He then came right back and picked up another 8 yards off play-action on a pass to the flats to tight end Marcedes Lewis, then found Davante Adams on a quick toss to the right for another 10. On the next play, Rodgers lobbed the ball up into the end zone for Jimmy Graham—who boxed out a defender to score the game’s only touchdown.
That score turned out to be the difference in the game, but the Packers just couldn’t recapture that rhythm afterward. Green Bay’s next nine possessions ended as so: punt, punt, halftime, punt, punt, punt, field goal, punt, kneel to end the game.
LaFleur Rolled Out a Few of His Potential Calling Cards
LaFleur’s offense in Green Bay should borrow a few tenets of both Sean McVay’s and Kyle Shanahan’s schemes (as he’s coached alongside both), and we got a few glimpses of that on Thursday night. The Packers ran a bunch of plays out of 11 personnel (three-receiver, one-back sets) and utilized a handful of tight-split looks—formations when the team’s receivers line up in close to the formation to create room to move on routes downfield and toward the sideline. Both strategies are hallmarks of McVay’s scheme in Los Angeles. We also saw a little bit of the Shanahan influence, as the Packers trotted out fullback Dan Vitale in a bevy of 21-personnel looks, which are two-back formations that the 49ers’ head coach and play-caller favors.
Green Bay used motion, both before and after the snap, at a higher clip than it did last season under Mike McCarthy, too. Not counting Rodgers’s final two kneel-downs, I counted motion on 22 out of the team’s 55 offensive plays, a 40 percent rate that far eclipses the team’s 27 percent clip last year, per Sports Info Solutions. For context, LaFleur’s Titans used motion on 56 percent of their offensive plays last year for one of the higher rates in the league. I’d expect the Packers to trend toward that number as the year goes on.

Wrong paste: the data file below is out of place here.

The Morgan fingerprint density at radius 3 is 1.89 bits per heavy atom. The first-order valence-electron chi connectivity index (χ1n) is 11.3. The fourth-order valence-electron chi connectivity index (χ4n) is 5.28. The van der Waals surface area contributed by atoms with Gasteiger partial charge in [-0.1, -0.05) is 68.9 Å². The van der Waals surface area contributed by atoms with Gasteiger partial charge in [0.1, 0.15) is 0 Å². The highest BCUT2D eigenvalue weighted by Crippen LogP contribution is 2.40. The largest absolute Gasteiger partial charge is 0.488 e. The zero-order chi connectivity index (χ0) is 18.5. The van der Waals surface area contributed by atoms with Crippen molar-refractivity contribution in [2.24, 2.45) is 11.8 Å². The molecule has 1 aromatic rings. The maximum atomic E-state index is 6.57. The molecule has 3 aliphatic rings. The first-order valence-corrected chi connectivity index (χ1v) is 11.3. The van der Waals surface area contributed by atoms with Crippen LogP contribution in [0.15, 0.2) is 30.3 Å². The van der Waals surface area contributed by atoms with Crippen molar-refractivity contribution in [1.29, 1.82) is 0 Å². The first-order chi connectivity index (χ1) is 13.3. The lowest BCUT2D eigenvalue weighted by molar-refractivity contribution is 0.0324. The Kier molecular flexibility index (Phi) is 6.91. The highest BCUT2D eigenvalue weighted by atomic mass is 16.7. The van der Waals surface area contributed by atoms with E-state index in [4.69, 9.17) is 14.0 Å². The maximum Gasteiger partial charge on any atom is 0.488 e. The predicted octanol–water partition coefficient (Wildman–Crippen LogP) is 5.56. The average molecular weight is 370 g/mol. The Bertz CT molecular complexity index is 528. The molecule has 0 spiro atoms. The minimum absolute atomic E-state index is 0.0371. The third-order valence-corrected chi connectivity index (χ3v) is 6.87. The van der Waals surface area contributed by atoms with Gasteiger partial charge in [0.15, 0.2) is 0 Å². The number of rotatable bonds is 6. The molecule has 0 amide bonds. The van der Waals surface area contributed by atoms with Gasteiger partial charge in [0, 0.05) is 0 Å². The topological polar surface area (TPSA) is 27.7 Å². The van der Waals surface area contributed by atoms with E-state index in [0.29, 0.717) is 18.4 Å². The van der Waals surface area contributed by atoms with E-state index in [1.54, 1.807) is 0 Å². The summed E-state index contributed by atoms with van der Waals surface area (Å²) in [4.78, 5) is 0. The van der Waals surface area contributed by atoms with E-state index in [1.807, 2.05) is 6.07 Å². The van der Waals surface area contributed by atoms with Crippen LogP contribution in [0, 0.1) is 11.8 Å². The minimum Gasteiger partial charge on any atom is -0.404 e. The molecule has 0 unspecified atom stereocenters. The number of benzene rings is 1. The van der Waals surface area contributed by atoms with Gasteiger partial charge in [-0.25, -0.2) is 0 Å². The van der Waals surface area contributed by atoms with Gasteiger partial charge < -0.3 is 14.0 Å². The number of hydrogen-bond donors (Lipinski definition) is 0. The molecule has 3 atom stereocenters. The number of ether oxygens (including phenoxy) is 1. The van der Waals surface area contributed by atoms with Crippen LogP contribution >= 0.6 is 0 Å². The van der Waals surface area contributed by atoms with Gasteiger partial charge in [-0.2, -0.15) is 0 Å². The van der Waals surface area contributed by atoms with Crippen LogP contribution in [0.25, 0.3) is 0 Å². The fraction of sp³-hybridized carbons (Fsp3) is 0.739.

Green Bay also lined up with Rodgers under center at a higher rate than they did last season. The Packers used shotgun looks on 77 percent of their offensive snaps last year for third most leaguewide—in part to protect Rodgers after he suffered a knee injury. On Thursday night, I charted the team in shotgun on just 52 percent of its offensive snaps (29 of 55). The under-center looks that Green Bay is expected to use more often are another distinguishing feature of both McVay’s and Shanahan’s schemes (San Francisco and Los Angeles finished first and tied for second last year in under-center rate, per Sharp Football Stats). The idea is that when Rodgers lines up under center, the defense has a tougher time knowing whether a run or throw is coming, which can help augment the play-action passing game.